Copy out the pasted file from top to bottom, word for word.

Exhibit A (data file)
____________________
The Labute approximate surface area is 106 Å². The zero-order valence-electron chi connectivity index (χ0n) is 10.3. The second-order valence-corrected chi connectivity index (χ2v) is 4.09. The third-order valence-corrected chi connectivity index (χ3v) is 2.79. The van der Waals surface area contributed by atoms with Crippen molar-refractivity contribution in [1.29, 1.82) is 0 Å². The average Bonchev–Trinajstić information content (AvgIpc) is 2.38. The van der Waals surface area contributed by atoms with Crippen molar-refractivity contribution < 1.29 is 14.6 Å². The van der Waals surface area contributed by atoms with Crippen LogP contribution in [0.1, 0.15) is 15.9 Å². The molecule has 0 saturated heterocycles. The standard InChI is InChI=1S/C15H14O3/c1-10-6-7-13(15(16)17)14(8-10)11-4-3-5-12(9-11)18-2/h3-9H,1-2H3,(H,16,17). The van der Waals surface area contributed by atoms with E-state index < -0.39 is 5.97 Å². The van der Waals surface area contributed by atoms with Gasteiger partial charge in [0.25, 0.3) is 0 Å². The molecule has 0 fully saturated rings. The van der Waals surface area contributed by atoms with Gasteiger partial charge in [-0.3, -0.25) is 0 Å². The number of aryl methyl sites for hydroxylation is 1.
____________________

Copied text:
The Labute approximate surface area is 106 Å². The zero-order valence-electron chi connectivity index (χ0n) is 10.3. The second-order valence-corrected chi connectivity index (χ2v) is 4.09. The third-order valence-corrected chi connectivity index (χ3v) is 2.79. The van der Waals surface area contributed by atoms with Crippen molar-refractivity contribution in [1.29, 1.82) is 0 Å². The average Bonchev–Trinajstić information content (AvgIpc) is 2.38. The van der Waals surface area contributed by atoms with Crippen molar-refractivity contribution < 1.29 is 14.6 Å². The van der Waals surface area contributed by atoms with Crippen LogP contribution in [0.1, 0.15) is 15.9 Å². The molecule has 0 saturated heterocycles. The standard InChI is InChI=1S/C15H14O3/c1-10-6-7-13(15(16)17)14(8-10)11-4-3-5-12(9-11)18-2/h3-9H,1-2H3,(H,16,17). The van der Waals surface area contributed by atoms with E-state index < -0.39 is 5.97 Å². The van der Waals surface area contributed by atoms with Gasteiger partial charge in [0.25, 0.3) is 0 Å². The molecule has 0 fully saturated rings. The van der Waals surface area contributed by atoms with Gasteiger partial charge in [-0.3, -0.25) is 0 Å². The number of aryl methyl sites for hydroxylation is 1.